Perhaps they don't have $800 of wiggle room in the monthly budget for each of them to contribute to their retirement accounts. Instead of setting that goal and simply failing to achieve it, they can look at a variety of options for change. For example, they might reduce other monthly expenses or look at how they can invest in a more tax-efficient way to reduce how much they need to save overall. A more achievable goal is harder to abandon in a tough moment.

Making goals achievable also involves putting financial security guardrails in place. If Jim and Elizabeth didn't have an emergency fund, for instance, a big car repair might set them back multiple months of savings, making it difficult to save for retirement at that moment. Having the emergency fund allows them to make the car repair and start slowly refilling the fund over time, ideally without cutting their retirement contributions nearly as much.

Other financial security measures include purchasing disability insurance and life insurance, either through work or through a personal policy. These insurance options allow your financial life to be less harshly affected if illness or injury prevents work for a season, or if a death in the family creates both a time of grief and a loss of income.


Over the years, it can be hard to stay the course with an arbitrary goal. If the goal is simply "save this amount for retirement"—without a good reason—the draw of spending on something more immediately satisfying could easily prevail. Defining why a goal is relevant will help you stick to your plan.

Jim and Elizabeth may realize they want the freedom to retire young enough to spend time volunteering for their favorite causes and making memories with any grandchildren they might have. They want the financial security to know their medical and housing needs will be covered. They don't want to be burdened with large tax bills while they are trying to enjoy retirement.

Jim and Elizabeth would also love for their legacy to benefit certain charities while also being a source of generational wealth to their children and grandchildren. Remembering these big-picture factors can make the simple act of budgeting for retirement month after month more motivating.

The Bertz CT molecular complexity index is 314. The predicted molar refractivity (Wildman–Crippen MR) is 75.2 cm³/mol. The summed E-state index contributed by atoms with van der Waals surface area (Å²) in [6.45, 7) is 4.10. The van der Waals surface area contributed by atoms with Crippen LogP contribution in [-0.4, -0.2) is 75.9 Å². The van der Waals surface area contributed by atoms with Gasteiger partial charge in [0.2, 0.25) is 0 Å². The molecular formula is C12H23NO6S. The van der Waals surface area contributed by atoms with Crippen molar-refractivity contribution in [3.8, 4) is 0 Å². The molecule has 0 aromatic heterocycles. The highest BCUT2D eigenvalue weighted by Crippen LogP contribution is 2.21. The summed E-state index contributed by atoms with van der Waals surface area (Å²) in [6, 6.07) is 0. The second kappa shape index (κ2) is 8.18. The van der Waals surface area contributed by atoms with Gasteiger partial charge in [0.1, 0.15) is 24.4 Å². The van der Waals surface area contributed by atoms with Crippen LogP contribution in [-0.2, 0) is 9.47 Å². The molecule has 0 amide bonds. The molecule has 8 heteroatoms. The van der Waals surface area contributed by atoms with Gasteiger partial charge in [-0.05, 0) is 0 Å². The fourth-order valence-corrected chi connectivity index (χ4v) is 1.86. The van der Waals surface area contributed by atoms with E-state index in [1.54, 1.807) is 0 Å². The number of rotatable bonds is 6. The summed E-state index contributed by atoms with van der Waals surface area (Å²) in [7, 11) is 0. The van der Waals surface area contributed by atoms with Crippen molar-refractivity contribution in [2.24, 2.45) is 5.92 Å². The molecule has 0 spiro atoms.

The final part of a SMART goal is to make it time-bound. While many financial goals have a time horizon, such as the date you'd like to retire, there are wise ways to make a goal even more deadline-driven.

For instance, Jim and Elizabeth might decide that if something causes them to reduce their retirement contributions for a time, they need to plan how to get back on track within three to six months. Otherwise, it's easy to cancel systematic contribution, and before you know it, it's been two years since you contributed to your retirement account. These kinds of time-bound thoughts allow flexibility but also help with staying on track or getting back on track after a setback.

Involving time constraints also can mean recognizing the feasibility of a plan. Perhaps life circumstances come along, and Jim and Elizabeth realize that retiring at 68 and 70 (rather than 65 and 67) would be better for their lifestyle and expenses. It's still a time-bound goal, but now it's aligned with what is achievable for their situation.

Get help tailoring your SMART financial goals

Retirement planning isn't the only place SMART goals are useful. You can ask your Thrivent financial advisor a question like, "Can we save enough to pay for our child's college?" or "Can we purchase a house in three years?" In turn, they'll ask you questions that narrow down your big goal into the specific, measurable, achievable, relevant and time-bound components that will help you chart your path to financial clarity.

Hypothetical examples are for illustrative purposes. May not be representative of actual results.

Thrivent and its financial advisors and professionals do not provide legal, accounting or tax advice. Consult your attorney or tax professional.